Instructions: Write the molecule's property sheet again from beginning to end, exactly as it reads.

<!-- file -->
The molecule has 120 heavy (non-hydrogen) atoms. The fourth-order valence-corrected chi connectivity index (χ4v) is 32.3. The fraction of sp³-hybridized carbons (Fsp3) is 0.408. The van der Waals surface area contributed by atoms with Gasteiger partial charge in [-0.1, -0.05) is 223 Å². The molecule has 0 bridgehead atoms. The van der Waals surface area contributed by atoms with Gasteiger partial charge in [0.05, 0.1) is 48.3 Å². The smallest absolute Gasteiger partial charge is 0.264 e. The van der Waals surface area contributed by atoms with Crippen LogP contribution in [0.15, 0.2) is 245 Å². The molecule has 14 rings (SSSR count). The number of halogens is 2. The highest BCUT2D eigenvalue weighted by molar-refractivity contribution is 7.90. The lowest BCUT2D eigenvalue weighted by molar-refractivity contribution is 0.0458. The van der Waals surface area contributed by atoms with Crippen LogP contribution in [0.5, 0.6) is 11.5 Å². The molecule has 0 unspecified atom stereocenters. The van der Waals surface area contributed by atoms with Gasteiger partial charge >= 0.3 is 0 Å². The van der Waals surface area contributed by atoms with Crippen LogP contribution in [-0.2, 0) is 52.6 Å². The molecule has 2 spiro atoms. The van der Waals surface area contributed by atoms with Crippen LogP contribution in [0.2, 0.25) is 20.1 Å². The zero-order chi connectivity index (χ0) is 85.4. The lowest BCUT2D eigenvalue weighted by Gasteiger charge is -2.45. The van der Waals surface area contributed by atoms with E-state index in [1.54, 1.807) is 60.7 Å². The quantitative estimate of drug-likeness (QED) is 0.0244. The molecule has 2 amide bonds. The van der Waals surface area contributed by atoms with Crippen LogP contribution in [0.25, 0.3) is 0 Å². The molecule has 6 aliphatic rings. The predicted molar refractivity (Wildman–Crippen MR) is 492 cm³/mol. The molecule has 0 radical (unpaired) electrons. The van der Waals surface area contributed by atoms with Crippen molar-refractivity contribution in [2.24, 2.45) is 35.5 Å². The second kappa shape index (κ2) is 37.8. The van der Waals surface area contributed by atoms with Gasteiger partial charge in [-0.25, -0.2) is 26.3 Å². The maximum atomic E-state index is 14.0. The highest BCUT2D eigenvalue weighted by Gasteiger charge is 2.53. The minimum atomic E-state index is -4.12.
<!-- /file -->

The molecule has 120 heavy (non-hydrogen) atoms. The fourth-order valence-corrected chi connectivity index (χ4v) is 32.3. The fraction of sp³-hybridized carbons (Fsp3) is 0.408. The van der Waals surface area contributed by atoms with Gasteiger partial charge in [-0.1, -0.05) is 223 Å². The molecule has 0 bridgehead atoms. The van der Waals surface area contributed by atoms with Gasteiger partial charge in [0.05, 0.1) is 48.3 Å². The smallest absolute Gasteiger partial charge is 0.264 e. The van der Waals surface area contributed by atoms with Crippen LogP contribution in [0.15, 0.2) is 245 Å². The molecule has 14 rings (SSSR count). The number of halogens is 2. The highest BCUT2D eigenvalue weighted by molar-refractivity contribution is 7.90. The lowest BCUT2D eigenvalue weighted by molar-refractivity contribution is 0.0458. The van der Waals surface area contributed by atoms with Crippen LogP contribution in [0.5, 0.6) is 11.5 Å². The molecule has 0 unspecified atom stereocenters. The van der Waals surface area contributed by atoms with Gasteiger partial charge >= 0.3 is 0 Å². The van der Waals surface area contributed by atoms with Crippen LogP contribution in [-0.2, 0) is 52.6 Å². The molecule has 2 spiro atoms. The van der Waals surface area contributed by atoms with Crippen LogP contribution in [0.2, 0.25) is 20.1 Å². The zero-order chi connectivity index (χ0) is 85.4. The lowest BCUT2D eigenvalue weighted by Gasteiger charge is -2.45. The van der Waals surface area contributed by atoms with E-state index in [1.54, 1.807) is 60.7 Å². The quantitative estimate of drug-likeness (QED) is 0.0244. The molecule has 2 amide bonds. The van der Waals surface area contributed by atoms with Crippen LogP contribution in [0.25, 0.3) is 0 Å². The molecule has 6 aliphatic rings. The predicted molar refractivity (Wildman–Crippen MR) is 492 cm³/mol. The molecule has 0 radical (unpaired) electrons. The van der Waals surface area contributed by atoms with Crippen molar-refractivity contribution in [2.24, 2.45) is 35.5 Å². The second kappa shape index (κ2) is 37.8. The van der Waals surface area contributed by atoms with Gasteiger partial charge in [-0.25, -0.2) is 26.3 Å². The maximum atomic E-state index is 14.0. The highest BCUT2D eigenvalue weighted by Gasteiger charge is 2.53. The minimum atomic E-state index is -4.12.